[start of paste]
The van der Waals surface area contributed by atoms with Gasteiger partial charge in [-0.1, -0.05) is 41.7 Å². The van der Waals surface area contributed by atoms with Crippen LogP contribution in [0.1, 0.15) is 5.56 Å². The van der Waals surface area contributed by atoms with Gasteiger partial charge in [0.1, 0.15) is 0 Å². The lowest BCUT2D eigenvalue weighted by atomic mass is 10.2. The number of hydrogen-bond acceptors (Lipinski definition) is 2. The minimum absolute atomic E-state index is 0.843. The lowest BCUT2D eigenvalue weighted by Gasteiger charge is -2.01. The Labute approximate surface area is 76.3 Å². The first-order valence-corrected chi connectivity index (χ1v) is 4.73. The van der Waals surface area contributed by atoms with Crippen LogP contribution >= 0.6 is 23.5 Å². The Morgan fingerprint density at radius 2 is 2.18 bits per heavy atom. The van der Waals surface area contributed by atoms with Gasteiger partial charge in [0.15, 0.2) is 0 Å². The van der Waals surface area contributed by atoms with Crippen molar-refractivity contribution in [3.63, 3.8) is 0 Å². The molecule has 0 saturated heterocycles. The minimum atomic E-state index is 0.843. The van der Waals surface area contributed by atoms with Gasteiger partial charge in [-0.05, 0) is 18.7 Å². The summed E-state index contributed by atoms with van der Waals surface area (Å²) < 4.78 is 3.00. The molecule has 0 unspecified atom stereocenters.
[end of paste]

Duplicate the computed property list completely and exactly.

The van der Waals surface area contributed by atoms with Gasteiger partial charge in [-0.1, -0.05) is 41.7 Å². The van der Waals surface area contributed by atoms with Crippen LogP contribution in [0.1, 0.15) is 5.56 Å². The van der Waals surface area contributed by atoms with Gasteiger partial charge in [0.1, 0.15) is 0 Å². The lowest BCUT2D eigenvalue weighted by atomic mass is 10.2. The number of hydrogen-bond acceptors (Lipinski definition) is 2. The minimum absolute atomic E-state index is 0.843. The lowest BCUT2D eigenvalue weighted by Gasteiger charge is -2.01. The Labute approximate surface area is 76.3 Å². The first-order valence-corrected chi connectivity index (χ1v) is 4.73. The van der Waals surface area contributed by atoms with Crippen LogP contribution >= 0.6 is 23.5 Å². The Morgan fingerprint density at radius 2 is 2.18 bits per heavy atom. The van der Waals surface area contributed by atoms with Gasteiger partial charge in [0.15, 0.2) is 0 Å². The van der Waals surface area contributed by atoms with Crippen molar-refractivity contribution in [3.63, 3.8) is 0 Å². The molecule has 0 saturated heterocycles. The minimum atomic E-state index is 0.843. The van der Waals surface area contributed by atoms with Gasteiger partial charge in [-0.05, 0) is 18.7 Å². The summed E-state index contributed by atoms with van der Waals surface area (Å²) < 4.78 is 3.00. The molecule has 0 unspecified atom stereocenters.